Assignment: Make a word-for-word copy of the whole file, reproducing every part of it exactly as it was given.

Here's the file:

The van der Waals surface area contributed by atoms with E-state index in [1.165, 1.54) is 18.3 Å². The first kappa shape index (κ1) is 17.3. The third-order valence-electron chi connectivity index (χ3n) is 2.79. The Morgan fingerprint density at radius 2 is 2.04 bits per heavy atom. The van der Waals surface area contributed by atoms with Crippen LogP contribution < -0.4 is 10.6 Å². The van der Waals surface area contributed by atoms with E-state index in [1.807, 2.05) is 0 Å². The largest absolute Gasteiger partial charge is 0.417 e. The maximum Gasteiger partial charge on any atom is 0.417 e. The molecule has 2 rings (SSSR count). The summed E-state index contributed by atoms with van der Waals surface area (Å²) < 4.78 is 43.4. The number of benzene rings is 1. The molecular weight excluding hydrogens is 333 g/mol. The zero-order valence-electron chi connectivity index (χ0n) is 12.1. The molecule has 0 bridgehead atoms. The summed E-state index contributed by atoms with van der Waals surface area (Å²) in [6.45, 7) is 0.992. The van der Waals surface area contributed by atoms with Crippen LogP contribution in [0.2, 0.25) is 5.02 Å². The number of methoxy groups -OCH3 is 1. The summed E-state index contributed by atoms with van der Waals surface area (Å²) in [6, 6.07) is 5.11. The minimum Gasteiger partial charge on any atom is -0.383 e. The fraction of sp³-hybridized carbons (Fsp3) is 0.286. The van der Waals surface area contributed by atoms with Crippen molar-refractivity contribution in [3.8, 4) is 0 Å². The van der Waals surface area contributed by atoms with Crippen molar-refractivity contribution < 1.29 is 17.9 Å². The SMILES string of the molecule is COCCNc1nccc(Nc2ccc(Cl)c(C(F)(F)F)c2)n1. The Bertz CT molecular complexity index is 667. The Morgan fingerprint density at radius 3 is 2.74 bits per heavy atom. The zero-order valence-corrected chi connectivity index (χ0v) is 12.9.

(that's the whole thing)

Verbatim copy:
The van der Waals surface area contributed by atoms with E-state index in [1.165, 1.54) is 18.3 Å². The first kappa shape index (κ1) is 17.3. The third-order valence-electron chi connectivity index (χ3n) is 2.79. The Morgan fingerprint density at radius 2 is 2.04 bits per heavy atom. The van der Waals surface area contributed by atoms with Crippen LogP contribution < -0.4 is 10.6 Å². The van der Waals surface area contributed by atoms with E-state index in [1.807, 2.05) is 0 Å². The largest absolute Gasteiger partial charge is 0.417 e. The maximum Gasteiger partial charge on any atom is 0.417 e. The molecule has 2 rings (SSSR count). The summed E-state index contributed by atoms with van der Waals surface area (Å²) < 4.78 is 43.4. The number of benzene rings is 1. The molecular weight excluding hydrogens is 333 g/mol. The zero-order valence-electron chi connectivity index (χ0n) is 12.1. The molecule has 0 bridgehead atoms. The summed E-state index contributed by atoms with van der Waals surface area (Å²) in [6.45, 7) is 0.992. The van der Waals surface area contributed by atoms with Crippen LogP contribution in [0.2, 0.25) is 5.02 Å². The number of methoxy groups -OCH3 is 1. The summed E-state index contributed by atoms with van der Waals surface area (Å²) in [6, 6.07) is 5.11. The minimum Gasteiger partial charge on any atom is -0.383 e. The fraction of sp³-hybridized carbons (Fsp3) is 0.286. The van der Waals surface area contributed by atoms with Crippen molar-refractivity contribution in [3.8, 4) is 0 Å². The van der Waals surface area contributed by atoms with Crippen molar-refractivity contribution < 1.29 is 17.9 Å². The SMILES string of the molecule is COCCNc1nccc(Nc2ccc(Cl)c(C(F)(F)F)c2)n1. The Bertz CT molecular complexity index is 667. The Morgan fingerprint density at radius 3 is 2.74 bits per heavy atom. The zero-order valence-corrected chi connectivity index (χ0v) is 12.9.